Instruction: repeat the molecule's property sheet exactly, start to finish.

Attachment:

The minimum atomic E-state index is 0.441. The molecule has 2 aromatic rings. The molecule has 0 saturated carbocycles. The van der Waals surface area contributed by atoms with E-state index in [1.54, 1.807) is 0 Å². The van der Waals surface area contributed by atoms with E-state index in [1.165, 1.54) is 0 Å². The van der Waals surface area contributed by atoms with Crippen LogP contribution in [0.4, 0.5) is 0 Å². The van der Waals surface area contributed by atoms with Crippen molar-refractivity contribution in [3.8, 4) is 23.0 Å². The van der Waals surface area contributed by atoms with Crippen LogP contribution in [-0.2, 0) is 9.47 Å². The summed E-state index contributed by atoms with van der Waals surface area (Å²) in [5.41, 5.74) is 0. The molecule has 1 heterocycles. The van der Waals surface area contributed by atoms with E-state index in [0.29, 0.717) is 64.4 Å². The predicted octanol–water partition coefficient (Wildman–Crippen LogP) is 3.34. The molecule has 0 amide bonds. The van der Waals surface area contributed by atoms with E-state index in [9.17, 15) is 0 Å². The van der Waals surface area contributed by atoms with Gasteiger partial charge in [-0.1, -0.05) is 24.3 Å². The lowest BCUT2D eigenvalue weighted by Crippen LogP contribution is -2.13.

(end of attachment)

The minimum atomic E-state index is 0.441. The molecule has 2 aromatic rings. The molecule has 0 saturated carbocycles. The van der Waals surface area contributed by atoms with E-state index in [1.54, 1.807) is 0 Å². The van der Waals surface area contributed by atoms with E-state index in [1.165, 1.54) is 0 Å². The van der Waals surface area contributed by atoms with Crippen LogP contribution in [0.4, 0.5) is 0 Å². The van der Waals surface area contributed by atoms with Crippen molar-refractivity contribution in [3.8, 4) is 23.0 Å². The van der Waals surface area contributed by atoms with Crippen LogP contribution in [-0.2, 0) is 9.47 Å². The summed E-state index contributed by atoms with van der Waals surface area (Å²) in [5.41, 5.74) is 0. The molecule has 1 heterocycles. The van der Waals surface area contributed by atoms with E-state index in [0.29, 0.717) is 64.4 Å². The predicted octanol–water partition coefficient (Wildman–Crippen LogP) is 3.34. The molecule has 0 amide bonds. The van der Waals surface area contributed by atoms with E-state index in [9.17, 15) is 0 Å². The van der Waals surface area contributed by atoms with Gasteiger partial charge in [-0.1, -0.05) is 24.3 Å². The lowest BCUT2D eigenvalue weighted by Crippen LogP contribution is -2.13.